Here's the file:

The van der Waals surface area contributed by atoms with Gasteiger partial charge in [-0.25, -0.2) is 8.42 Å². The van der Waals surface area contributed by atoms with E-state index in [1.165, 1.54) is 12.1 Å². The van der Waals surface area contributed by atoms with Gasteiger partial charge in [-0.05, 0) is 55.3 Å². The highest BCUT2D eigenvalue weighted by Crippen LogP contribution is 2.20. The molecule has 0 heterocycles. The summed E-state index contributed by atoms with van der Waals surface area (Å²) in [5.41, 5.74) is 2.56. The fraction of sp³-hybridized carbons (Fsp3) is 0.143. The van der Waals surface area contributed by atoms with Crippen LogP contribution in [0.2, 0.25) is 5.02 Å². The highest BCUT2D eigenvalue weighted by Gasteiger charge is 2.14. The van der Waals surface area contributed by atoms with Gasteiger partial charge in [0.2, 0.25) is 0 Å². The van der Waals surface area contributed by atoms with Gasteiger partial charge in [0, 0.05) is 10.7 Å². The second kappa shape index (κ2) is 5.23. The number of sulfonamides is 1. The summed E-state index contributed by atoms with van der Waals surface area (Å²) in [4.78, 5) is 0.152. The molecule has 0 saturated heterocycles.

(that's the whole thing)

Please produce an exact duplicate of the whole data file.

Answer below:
The van der Waals surface area contributed by atoms with Gasteiger partial charge in [-0.25, -0.2) is 8.42 Å². The van der Waals surface area contributed by atoms with E-state index in [1.165, 1.54) is 12.1 Å². The van der Waals surface area contributed by atoms with Gasteiger partial charge in [-0.05, 0) is 55.3 Å². The highest BCUT2D eigenvalue weighted by Crippen LogP contribution is 2.20. The molecule has 0 heterocycles. The summed E-state index contributed by atoms with van der Waals surface area (Å²) in [5.41, 5.74) is 2.56. The fraction of sp³-hybridized carbons (Fsp3) is 0.143. The van der Waals surface area contributed by atoms with Crippen LogP contribution in [0.2, 0.25) is 5.02 Å². The highest BCUT2D eigenvalue weighted by Gasteiger charge is 2.14. The van der Waals surface area contributed by atoms with Gasteiger partial charge in [0.2, 0.25) is 0 Å². The van der Waals surface area contributed by atoms with Gasteiger partial charge in [0, 0.05) is 10.7 Å². The second kappa shape index (κ2) is 5.23. The number of sulfonamides is 1. The summed E-state index contributed by atoms with van der Waals surface area (Å²) in [4.78, 5) is 0.152. The molecule has 0 saturated heterocycles.